Around a quarter of vessels lost in 2022 were cargo (10). Foundered (sunk/submerged) was the main cause of total loss across all vessel types (20), accounting for over 50%. Fire/explosion ranked as the second top cause of loss (8). Vessel collision was third (4).

While total losses declined over the past year, the number of shipping casualties or incidents reported was relatively flat (3,032 in 2022 compared to 3,000 in 2021). There were 679 incidents in the seas around the UK and Ireland. Machinery damage or failure accounted for close to half of all incidents globally (1,478). There were over 200 fires reported during 2022 (209) – the highest number for a decade, making this the third top cause of incidents globally, up 17% year-on-year.

AGCS said that several factors were increasing the risk of fires at sea and on land. The number of electric vehicles and battery-powered goods being transported by sea was increasing, while potentially highly flammable lithium-ion (Li-ion) batteries posed a growing risk for container shipping and car carriers. This battery market is expected to grow by over 30% annually over the next decade, AGCS said.

The main causes of Li-ion fires were substandard manufacturing or damaged battery cells or devices, over-charging and short-circuiting. Fires in vehicles with Li-ion batteries are difficult to extinguish and were also capable of spontaneously reigniting. “Most ships lack the suitable protection, detection and firefighting capabilities to tackle such fires at sea,” said Khanna, adding that “attention must focus both on pre-emptive measures and emergency plans to help mitigate this peril”. He suggested adequate crew training and access to appropriate firefighting equipment or improving early detection systems. “Purpose-built vessels for transporting EVs would be advantageous”, he said.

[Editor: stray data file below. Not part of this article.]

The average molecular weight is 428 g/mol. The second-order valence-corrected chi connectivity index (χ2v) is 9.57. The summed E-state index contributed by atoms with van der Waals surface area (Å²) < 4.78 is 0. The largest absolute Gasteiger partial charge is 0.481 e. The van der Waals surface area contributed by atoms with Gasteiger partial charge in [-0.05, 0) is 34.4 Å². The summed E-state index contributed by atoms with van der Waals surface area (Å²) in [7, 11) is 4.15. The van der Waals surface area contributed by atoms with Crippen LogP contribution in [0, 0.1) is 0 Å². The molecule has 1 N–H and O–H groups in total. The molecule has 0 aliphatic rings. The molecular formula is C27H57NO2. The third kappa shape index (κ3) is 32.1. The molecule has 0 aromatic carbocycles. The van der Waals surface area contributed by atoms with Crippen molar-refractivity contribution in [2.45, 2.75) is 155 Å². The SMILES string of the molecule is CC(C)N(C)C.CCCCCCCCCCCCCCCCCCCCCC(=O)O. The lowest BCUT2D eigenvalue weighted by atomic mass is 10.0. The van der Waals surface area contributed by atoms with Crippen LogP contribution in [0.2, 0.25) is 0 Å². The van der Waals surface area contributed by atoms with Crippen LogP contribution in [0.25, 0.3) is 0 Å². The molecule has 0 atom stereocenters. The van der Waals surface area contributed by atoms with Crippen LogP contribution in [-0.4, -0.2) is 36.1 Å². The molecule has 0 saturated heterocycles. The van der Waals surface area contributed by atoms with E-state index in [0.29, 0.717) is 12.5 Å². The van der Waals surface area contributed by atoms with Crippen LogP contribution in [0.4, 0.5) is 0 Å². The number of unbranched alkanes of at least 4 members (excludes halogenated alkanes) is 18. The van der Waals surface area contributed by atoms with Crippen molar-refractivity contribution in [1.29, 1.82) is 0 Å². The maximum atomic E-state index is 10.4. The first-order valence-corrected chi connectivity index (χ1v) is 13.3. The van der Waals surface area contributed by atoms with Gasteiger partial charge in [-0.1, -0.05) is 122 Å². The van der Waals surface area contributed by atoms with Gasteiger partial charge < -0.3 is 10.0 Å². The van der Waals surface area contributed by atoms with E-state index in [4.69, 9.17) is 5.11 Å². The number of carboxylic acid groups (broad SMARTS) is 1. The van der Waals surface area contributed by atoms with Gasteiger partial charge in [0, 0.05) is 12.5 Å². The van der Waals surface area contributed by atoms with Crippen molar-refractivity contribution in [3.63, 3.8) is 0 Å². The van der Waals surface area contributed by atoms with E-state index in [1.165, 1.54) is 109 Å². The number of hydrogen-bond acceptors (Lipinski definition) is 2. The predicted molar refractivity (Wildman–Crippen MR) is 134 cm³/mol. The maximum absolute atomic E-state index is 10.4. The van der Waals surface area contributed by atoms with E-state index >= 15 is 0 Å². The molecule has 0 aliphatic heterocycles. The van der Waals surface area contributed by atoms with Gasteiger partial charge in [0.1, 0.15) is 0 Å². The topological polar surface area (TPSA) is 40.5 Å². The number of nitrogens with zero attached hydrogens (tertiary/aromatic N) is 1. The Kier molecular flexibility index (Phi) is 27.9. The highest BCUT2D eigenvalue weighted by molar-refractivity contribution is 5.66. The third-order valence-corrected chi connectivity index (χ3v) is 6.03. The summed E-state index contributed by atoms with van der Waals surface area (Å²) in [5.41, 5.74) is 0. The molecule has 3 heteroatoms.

Hazardous cargos were also increasingly being transported by ever-larger vessels. Container-carrying capacity had doubled in the past 20 years. The 10 largest container operators have more than 400 new vessels on order, and the majority of these will be larger than the ships they replace. Consequently, the impact of fires is being amplified. AGCS analysis of close to 250,000 marine insurance industry claims showed that fire was the most expensive cause of loss, accounting for 18% of the value of all claims analyzed.

Industry reporting systems attribute around 25% of serious incidents onboard container ships to mis-declared dangerous goods, such as chemicals, batteries, and charcoal. “Failure to properly declare, document and pack hazardous cargo can contribute to blazes or hamper firefighting efforts,” Khanna said, adding that “labeling a cargo as dangerous is more expensive. Therefore, some companies try to circumvent this by labelling fireworks as toys or Li-ion batteries as computer parts, for example.”

Several large container shipping companies have turned to technology to address this issue, using cargo screening software to detect suspicious bookings and cargo details, while large container operators are imposing penalties. “Unified requirements and penalties for mis-declared hazardous cargo would be welcomed,” said Khanna.